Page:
The crippling doom loop between the banks and the real economy we saw in 2008 is unlikely to feature in the coming recession, says Ruffer’s Jamie Dannhauser, who is more concerned about a violent liquidation in financial markets.
Those that have made high returns by overpaying for higher-risk/lower-quality credit have been lucky and credit conditions are unlikely to be so easy in the future, writes Michael Block. Now is the time to take a very thorough look at one’s credit exposures.
Genuine uncorrelated alpha is the holy grail of investments, writes Michael Block, but managers and strategies that can actually generate it are hard to find. So what’s a poor boy to do?
The scrutiny applied to internal managers rarely matches that applied to external managers, writes Rob Prugue. But underperformance is still underperformance, and if something goes wrong the member wears the risk.
As Australian superannuation assets approach A$4 trillion, politicians on both sides of the divide will be tempted to dip into this massive nest egg to meet their fiscal needs, writes Rob Prugue.
Basing an investment strategy on the goldilocks investment markets of the last 35 years gives rise to considerable risk, writes Michael Block, and now might be the time to get out of growth assets.
With prospective portfolio returns likely to be lower than they have been in the past, the incentive to reduce risk and enhance returns is greater than it has ever been. The investment maths is compelling, but regulatory risk might overpower it writes Michael Block.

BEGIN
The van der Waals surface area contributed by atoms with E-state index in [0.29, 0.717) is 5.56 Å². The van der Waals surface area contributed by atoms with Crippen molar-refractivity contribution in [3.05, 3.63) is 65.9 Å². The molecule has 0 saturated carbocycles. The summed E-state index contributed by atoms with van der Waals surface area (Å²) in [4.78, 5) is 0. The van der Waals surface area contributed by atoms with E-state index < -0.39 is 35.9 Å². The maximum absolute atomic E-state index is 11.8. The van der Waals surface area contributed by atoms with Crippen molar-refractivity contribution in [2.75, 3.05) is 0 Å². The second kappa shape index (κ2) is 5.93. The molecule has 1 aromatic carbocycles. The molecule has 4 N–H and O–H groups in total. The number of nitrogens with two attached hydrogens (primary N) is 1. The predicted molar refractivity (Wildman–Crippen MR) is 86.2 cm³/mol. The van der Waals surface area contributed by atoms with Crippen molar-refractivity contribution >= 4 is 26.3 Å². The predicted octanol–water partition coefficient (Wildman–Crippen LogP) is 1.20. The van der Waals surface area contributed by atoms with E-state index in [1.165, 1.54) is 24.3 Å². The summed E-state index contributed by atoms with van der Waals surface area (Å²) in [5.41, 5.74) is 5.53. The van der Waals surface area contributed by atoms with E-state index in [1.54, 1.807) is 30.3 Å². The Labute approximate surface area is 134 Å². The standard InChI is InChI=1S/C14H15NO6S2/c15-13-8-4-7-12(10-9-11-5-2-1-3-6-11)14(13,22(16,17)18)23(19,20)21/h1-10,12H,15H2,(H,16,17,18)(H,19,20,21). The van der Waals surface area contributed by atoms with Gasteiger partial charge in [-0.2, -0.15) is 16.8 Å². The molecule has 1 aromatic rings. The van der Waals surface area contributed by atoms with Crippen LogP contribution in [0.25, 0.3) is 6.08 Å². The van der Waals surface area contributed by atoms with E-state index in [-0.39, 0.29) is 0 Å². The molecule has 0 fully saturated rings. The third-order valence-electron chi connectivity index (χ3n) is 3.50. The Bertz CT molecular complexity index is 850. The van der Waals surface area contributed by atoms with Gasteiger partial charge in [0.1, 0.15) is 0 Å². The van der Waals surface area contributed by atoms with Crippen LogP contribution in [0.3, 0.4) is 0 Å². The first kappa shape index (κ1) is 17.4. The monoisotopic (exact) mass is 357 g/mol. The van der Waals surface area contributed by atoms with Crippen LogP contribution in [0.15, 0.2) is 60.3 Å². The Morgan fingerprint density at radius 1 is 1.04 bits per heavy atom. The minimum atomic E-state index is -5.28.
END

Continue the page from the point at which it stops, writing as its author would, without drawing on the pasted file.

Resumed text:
Advances in computer modelling have bred a false sense of comfort, writes Rob Prugue, as too many have stopped challenging econometric outputs and blindly implement them without truly understanding their consequences.
Treasurer Jim Chalmers appears to have set himself another impossible task: ending the super wars. But legislating an objective for superannuation and urging funds to take part in nation building projects will only inflame them.
Your Future Your Super is poorly implemented, draconian, stifles innovation and has proven to be a gigantic – and expensive – waste of time. Other than that it’s a really good idea, writes Michael Block.
Despite their unprecedented nature, there has been little challenge to the conventional wisdom surrounding the profound shocks of the last two years. In his new monthly column, Rob Prugue shakes up the debate.
Pandemics, invasions, and the return of inflation. If the last few years have shown investors anything, it’s that outrageous predictions can often be anything but.